I don't pretend to be a huge fan of Ruby. That said, I can respect when a language has a feature that's pretty damn neat and useful. For the uninformed, method_missing in Ruby is something like the following:
Obviously, this is a trick that should be used with caution. It can make for some unmaintainable code, as a class with many methods could get difficult to trace through and figure out just what the hell is happening. It can be put to good use, though - take an API wrapper, for instance. What's it consist of? Generally, nothing more than the same function calls made over and over to various service endpoints.
Cool, let's use this in Python!
I recently rewrote Twython to support OAuth authentication with Twitter (as of Twython 1.3). It ships with an example Django application to get people up and running quickly, and the adoption has been pretty awesome so far.
The funny thing about the Twython 1.3.0 release is that it was largely a rewrite of the entire library. It had become somewhat unwieldy, some odd two thousand lines of code with each API endpoint getting its own method definition. The only differing aspect of these calls is the endpoint URL itself. This is a perfect case for a method_missing setup - let's catch the calls to non-existent methods, and grab them out of a dictionary mapping to every endpoint.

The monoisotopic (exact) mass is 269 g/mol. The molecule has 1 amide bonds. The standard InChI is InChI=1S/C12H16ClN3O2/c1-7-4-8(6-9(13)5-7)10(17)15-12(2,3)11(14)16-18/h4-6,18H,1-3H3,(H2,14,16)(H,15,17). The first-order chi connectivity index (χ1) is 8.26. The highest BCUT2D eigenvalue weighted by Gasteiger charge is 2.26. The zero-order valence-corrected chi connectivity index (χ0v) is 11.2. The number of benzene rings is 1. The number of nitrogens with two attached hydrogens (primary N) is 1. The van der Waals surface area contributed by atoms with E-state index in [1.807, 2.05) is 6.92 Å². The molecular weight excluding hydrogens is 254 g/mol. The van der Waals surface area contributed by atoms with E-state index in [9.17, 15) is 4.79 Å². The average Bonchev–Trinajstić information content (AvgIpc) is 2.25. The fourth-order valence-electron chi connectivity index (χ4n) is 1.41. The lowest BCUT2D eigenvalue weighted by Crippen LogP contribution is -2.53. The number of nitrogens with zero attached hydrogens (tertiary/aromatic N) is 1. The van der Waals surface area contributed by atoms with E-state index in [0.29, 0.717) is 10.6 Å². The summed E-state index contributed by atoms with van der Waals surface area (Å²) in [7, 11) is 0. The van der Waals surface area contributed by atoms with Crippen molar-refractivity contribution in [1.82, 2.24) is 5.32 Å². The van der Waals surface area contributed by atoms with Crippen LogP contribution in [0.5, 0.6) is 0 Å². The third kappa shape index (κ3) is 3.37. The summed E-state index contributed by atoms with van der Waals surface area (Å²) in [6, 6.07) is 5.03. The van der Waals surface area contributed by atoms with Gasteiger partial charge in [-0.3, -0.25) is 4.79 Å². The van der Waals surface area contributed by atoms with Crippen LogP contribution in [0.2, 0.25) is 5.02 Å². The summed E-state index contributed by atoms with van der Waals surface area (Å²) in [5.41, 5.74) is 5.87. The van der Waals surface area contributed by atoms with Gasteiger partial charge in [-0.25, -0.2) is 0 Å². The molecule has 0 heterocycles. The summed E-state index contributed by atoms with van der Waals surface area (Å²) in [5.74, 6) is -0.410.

The source above is fairly well commented, but feel free to ask in the comments if you need further explanation. This resulted in a much more maintainable version of Twython - for each function that's listed in a hash table, we can now just take any named parameter and url-encode/combine it. This makes Twython pretty API-change agnostic of the entire Twitter API. Pretty awesome sauce, no?